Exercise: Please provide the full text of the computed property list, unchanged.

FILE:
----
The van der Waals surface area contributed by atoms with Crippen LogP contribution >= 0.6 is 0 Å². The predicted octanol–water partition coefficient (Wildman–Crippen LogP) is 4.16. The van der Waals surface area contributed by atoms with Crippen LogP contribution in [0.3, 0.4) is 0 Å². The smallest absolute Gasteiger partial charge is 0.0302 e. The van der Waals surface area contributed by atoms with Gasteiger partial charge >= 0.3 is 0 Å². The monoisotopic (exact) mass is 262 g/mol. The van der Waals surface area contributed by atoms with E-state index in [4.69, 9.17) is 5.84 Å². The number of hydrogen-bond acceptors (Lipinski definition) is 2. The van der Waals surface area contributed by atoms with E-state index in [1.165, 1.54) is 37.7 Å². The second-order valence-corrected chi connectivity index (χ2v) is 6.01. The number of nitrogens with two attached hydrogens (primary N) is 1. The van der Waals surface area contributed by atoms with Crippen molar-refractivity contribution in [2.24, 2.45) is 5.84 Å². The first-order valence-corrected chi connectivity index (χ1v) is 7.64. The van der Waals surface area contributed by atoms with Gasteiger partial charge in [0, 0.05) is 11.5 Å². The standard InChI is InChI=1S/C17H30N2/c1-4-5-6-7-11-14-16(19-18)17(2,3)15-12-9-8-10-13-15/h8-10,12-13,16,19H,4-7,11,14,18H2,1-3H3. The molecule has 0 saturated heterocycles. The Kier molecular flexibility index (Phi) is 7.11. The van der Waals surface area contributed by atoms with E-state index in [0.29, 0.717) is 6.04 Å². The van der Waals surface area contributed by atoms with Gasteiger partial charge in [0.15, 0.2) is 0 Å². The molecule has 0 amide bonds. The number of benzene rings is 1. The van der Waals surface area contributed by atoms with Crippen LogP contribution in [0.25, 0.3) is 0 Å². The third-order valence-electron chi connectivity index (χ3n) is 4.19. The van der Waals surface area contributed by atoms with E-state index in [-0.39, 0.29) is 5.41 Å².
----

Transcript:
The van der Waals surface area contributed by atoms with Crippen LogP contribution >= 0.6 is 0 Å². The predicted octanol–water partition coefficient (Wildman–Crippen LogP) is 4.16. The van der Waals surface area contributed by atoms with Crippen LogP contribution in [0.3, 0.4) is 0 Å². The smallest absolute Gasteiger partial charge is 0.0302 e. The van der Waals surface area contributed by atoms with Gasteiger partial charge >= 0.3 is 0 Å². The monoisotopic (exact) mass is 262 g/mol. The van der Waals surface area contributed by atoms with E-state index in [4.69, 9.17) is 5.84 Å². The number of hydrogen-bond acceptors (Lipinski definition) is 2. The van der Waals surface area contributed by atoms with E-state index in [1.165, 1.54) is 37.7 Å². The second-order valence-corrected chi connectivity index (χ2v) is 6.01. The number of nitrogens with two attached hydrogens (primary N) is 1. The van der Waals surface area contributed by atoms with Crippen molar-refractivity contribution in [2.24, 2.45) is 5.84 Å². The first-order valence-corrected chi connectivity index (χ1v) is 7.64. The van der Waals surface area contributed by atoms with Gasteiger partial charge in [0, 0.05) is 11.5 Å². The standard InChI is InChI=1S/C17H30N2/c1-4-5-6-7-11-14-16(19-18)17(2,3)15-12-9-8-10-13-15/h8-10,12-13,16,19H,4-7,11,14,18H2,1-3H3. The molecule has 0 saturated heterocycles. The Kier molecular flexibility index (Phi) is 7.11. The van der Waals surface area contributed by atoms with E-state index in [0.29, 0.717) is 6.04 Å². The van der Waals surface area contributed by atoms with Gasteiger partial charge in [0.15, 0.2) is 0 Å². The molecule has 0 amide bonds. The number of benzene rings is 1. The van der Waals surface area contributed by atoms with Crippen LogP contribution in [0.25, 0.3) is 0 Å². The third-order valence-electron chi connectivity index (χ3n) is 4.19. The van der Waals surface area contributed by atoms with E-state index in [-0.39, 0.29) is 5.41 Å².